Clean Energy

Clean energy offers a significant opportunity to diversify the rural economy, create new opportunity and address the root cause of climate change.

Wind energy and other renewable energy will revitalize rural communities rich in energy resources. When the Nebraska legislature held a hearing on wind development, one group of citizens drove 400 miles to testify that for the first time in memory, there was renewed hope for the future of their community. The economics are clear.

To maximize the impact, there is a critical need for new and upgraded transmission capacity to unlock the renewable energy potential found in rural America. Both our economy and our future depend on moving power from the remote regions of the Great Plains and Upper Midwest to the demand centers that need it most.

Our goal is to better assist landowners and other rural stakeholders to ensure that clean energy transmission is built in an equitable, sustainable way - a way that works best for rural citizens and their communities. Those affected by new transmission will benefit from forming real partnerships with developers and those in the regulatory sphere, relationships that result in greater engagement in planning, new responsiveness to concerns and more equitable compensation models.

See our clean energy transmission database here. Learn about our work to replace coal fired energy with renewables (infographs to share!)

Clean Energy Notes

 

Sunshine without net metering

South Dakota once carried the official moniker of “the Sunshine State,” and is one of only three states without net metering policies. 

For the Midwest state, where 73 percent of net electricity generation comes from hydropower and wind, solar energy remains a renewables omission. But this exclusion of solar remains not because of a lack of sunshine, just a lack of policy. Without net metering, the sunshine for which South Dakota has emblazoned upon its flag exists only as a reminder of the underutilization of its solar resource.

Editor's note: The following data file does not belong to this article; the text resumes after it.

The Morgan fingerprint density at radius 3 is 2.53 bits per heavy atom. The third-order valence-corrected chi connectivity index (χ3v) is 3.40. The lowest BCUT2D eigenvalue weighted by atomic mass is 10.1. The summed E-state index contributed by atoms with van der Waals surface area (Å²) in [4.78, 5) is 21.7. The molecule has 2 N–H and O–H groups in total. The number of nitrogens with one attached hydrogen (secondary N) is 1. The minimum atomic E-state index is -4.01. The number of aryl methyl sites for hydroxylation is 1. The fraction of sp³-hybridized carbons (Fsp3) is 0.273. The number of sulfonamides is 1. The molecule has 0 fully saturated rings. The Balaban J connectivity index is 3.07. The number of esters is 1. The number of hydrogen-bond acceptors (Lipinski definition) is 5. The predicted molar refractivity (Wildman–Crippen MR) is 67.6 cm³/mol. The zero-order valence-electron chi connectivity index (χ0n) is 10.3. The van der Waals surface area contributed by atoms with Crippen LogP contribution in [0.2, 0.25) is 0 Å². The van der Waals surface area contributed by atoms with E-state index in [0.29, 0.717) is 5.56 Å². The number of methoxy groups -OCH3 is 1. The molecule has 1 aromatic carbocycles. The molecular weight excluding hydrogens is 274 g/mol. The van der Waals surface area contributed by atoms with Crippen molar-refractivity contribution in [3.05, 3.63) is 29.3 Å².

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Energy efficiency starts at home

Many homes are lit like runways this time of year. However, the cost of running those twinkling lights, LEDs of course, pales in comparison to the dollars in heating costs that escape through drafty windows or a furnace in need of a tune-up. Improving energy efficiency in your home can have a collective impact.

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Iowa Legislative Priorities for 2017

Want to help us advocate for better Iowa policy? Tell us here!

The Center has long advocated for national legislation that benefits rural Iowans. Now we have relocated our Iowa office and we have become more involved with Iowa state policy advocacy. Check out the information below to learn more about our legislative priorities for the 2017 session and about how you can get involved!

Solar energy can power communities

As renewable energy development continues to surge across the nation, many Midwestern states are building more local renewable energy to meet consumers' needs. Nebraska has significant renewable energy resources with the third best wind energy potential in the country, and ranks 13th in solar energy potential. Despite this, Nebraska is still heavily reliant on coal from out of state and lags behind neighbors in developing renewable energy resources.

Solar can serve communities

As renewable energy development continues to surge across the nation, states like Nebraska are building more local renewable energy to meet consumer needs. Nebraska has significant renewable energy resources, ranking 13th for solar energy potential, but still relies heavily on fossil fuels like coal to generate our power. While we continue to import coal from other states, residents are missing out on the opportunity to develop energy locally.